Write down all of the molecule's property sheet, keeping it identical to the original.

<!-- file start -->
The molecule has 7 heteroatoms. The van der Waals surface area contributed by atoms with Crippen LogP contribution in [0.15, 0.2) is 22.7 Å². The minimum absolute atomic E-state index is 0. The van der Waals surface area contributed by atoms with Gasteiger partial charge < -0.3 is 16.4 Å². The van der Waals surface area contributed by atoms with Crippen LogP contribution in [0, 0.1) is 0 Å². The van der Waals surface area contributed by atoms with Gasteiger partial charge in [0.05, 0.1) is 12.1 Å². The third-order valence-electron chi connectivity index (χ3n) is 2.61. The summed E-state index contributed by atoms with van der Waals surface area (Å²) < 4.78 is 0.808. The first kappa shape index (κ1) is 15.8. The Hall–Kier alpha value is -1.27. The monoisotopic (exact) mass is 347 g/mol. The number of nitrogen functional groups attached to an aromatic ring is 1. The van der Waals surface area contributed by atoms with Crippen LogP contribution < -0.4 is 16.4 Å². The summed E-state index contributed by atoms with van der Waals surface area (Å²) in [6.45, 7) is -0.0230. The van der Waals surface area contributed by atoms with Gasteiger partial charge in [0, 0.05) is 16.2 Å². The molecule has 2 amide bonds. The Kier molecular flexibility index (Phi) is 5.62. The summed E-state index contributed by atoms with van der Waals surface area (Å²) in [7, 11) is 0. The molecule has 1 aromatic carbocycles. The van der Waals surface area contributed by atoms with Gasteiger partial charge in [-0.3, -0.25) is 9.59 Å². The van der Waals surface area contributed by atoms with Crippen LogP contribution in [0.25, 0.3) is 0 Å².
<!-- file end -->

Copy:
The molecule has 7 heteroatoms. The van der Waals surface area contributed by atoms with Crippen LogP contribution in [0.15, 0.2) is 22.7 Å². The minimum absolute atomic E-state index is 0. The van der Waals surface area contributed by atoms with Gasteiger partial charge < -0.3 is 16.4 Å². The van der Waals surface area contributed by atoms with Crippen LogP contribution in [0, 0.1) is 0 Å². The van der Waals surface area contributed by atoms with Gasteiger partial charge in [0.05, 0.1) is 12.1 Å². The third-order valence-electron chi connectivity index (χ3n) is 2.61. The summed E-state index contributed by atoms with van der Waals surface area (Å²) < 4.78 is 0.808. The first kappa shape index (κ1) is 15.8. The Hall–Kier alpha value is -1.27. The monoisotopic (exact) mass is 347 g/mol. The number of nitrogen functional groups attached to an aromatic ring is 1. The van der Waals surface area contributed by atoms with Crippen LogP contribution < -0.4 is 16.4 Å². The summed E-state index contributed by atoms with van der Waals surface area (Å²) in [6.45, 7) is -0.0230. The van der Waals surface area contributed by atoms with Gasteiger partial charge in [0, 0.05) is 16.2 Å². The molecule has 2 amide bonds. The Kier molecular flexibility index (Phi) is 5.62. The summed E-state index contributed by atoms with van der Waals surface area (Å²) in [7, 11) is 0. The molecule has 1 aromatic carbocycles. The van der Waals surface area contributed by atoms with Gasteiger partial charge in [-0.3, -0.25) is 9.59 Å². The van der Waals surface area contributed by atoms with Crippen LogP contribution in [0.25, 0.3) is 0 Å².